Some time back, I made a conscious decision to opt for default by default™.

There are some downsides to this, for example ecosystem lock-in, less money spent on the third party developer ecosystem, contributing to monopolies, the list can go on but when I think about it long and hard, the chance of me leaving the [Apple] ecosystem are highly unlikely and if I get so frustrated and angry that I need to leave then I’ll make the effort to migrate content.

There are a few benefits to default by default™: the apps used on a daily basis come pre-installed most of the time, they’re “free”, they receive automatic updates and you’re pretty much guaranteed long term support for future OS iterations. You also avoid decision fatigue as you don’t need to choose, you just use what you’ve got.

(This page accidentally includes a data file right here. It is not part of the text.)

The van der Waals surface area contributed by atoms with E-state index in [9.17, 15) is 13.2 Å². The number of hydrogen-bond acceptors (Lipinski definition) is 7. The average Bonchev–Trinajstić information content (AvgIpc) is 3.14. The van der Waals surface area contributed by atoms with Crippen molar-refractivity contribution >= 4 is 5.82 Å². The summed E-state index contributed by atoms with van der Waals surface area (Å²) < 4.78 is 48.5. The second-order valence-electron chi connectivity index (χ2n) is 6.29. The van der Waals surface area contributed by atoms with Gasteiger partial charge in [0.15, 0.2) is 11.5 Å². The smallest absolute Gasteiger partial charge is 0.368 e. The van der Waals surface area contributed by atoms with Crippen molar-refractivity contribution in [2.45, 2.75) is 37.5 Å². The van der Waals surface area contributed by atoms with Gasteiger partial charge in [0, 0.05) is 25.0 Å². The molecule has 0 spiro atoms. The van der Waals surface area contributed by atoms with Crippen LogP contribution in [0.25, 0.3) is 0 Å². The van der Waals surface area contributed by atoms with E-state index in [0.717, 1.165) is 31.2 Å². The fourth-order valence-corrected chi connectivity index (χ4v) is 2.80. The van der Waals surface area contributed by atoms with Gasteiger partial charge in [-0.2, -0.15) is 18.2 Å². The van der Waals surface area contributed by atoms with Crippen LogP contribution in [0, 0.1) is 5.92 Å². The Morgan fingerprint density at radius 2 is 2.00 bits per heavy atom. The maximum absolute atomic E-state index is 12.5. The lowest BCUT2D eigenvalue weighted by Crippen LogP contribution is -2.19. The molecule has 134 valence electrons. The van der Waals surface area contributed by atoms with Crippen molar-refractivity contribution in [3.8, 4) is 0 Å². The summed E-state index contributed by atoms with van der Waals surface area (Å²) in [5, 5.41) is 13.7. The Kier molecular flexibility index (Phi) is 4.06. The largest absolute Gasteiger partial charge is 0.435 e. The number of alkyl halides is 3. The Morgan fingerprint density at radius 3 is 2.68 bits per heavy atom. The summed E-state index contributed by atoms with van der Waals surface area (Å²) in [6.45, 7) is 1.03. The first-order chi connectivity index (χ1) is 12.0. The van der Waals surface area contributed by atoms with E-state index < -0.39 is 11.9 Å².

It works for me because I’m fully invested, my desktop and mobile devices are all made by Apple but if I were to switch to Android for mobile or Windows or Linux for desktop then I would need to make some serious changes.

When it comes to functionality not supported by a native/default app then I generally opt for a cloud service. That way I can access the content from any OS without an issue.

In a sense, I’m also a bit of an edge case as I make a point to not use my phone for more than the bare essentials. I enjoy working at a big screen and feel more focused and productive at a desk so I can get away with using cloud services that don’t have mobile counterparts.